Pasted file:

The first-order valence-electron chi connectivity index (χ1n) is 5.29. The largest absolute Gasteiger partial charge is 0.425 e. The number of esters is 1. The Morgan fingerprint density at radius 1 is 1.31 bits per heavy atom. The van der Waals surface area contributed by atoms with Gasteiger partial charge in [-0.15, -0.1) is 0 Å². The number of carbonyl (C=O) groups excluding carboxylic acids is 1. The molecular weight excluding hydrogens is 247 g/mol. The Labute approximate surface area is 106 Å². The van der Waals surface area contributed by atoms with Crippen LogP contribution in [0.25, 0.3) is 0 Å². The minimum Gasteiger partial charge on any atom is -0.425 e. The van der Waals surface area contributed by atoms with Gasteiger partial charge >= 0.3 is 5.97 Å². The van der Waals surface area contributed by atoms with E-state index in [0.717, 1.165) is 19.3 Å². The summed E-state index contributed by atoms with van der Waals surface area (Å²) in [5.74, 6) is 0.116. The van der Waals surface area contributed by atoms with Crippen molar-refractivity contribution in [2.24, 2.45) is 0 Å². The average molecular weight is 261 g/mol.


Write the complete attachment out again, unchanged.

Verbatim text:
The first-order valence-electron chi connectivity index (χ1n) is 5.29. The largest absolute Gasteiger partial charge is 0.425 e. The number of esters is 1. The Morgan fingerprint density at radius 1 is 1.31 bits per heavy atom. The van der Waals surface area contributed by atoms with Gasteiger partial charge in [-0.15, -0.1) is 0 Å². The number of carbonyl (C=O) groups excluding carboxylic acids is 1. The molecular weight excluding hydrogens is 247 g/mol. The Labute approximate surface area is 106 Å². The van der Waals surface area contributed by atoms with Crippen LogP contribution in [0.25, 0.3) is 0 Å². The minimum Gasteiger partial charge on any atom is -0.425 e. The van der Waals surface area contributed by atoms with Gasteiger partial charge >= 0.3 is 5.97 Å². The van der Waals surface area contributed by atoms with E-state index in [0.717, 1.165) is 19.3 Å². The summed E-state index contributed by atoms with van der Waals surface area (Å²) in [5.74, 6) is 0.116. The van der Waals surface area contributed by atoms with Crippen molar-refractivity contribution in [2.24, 2.45) is 0 Å². The average molecular weight is 261 g/mol.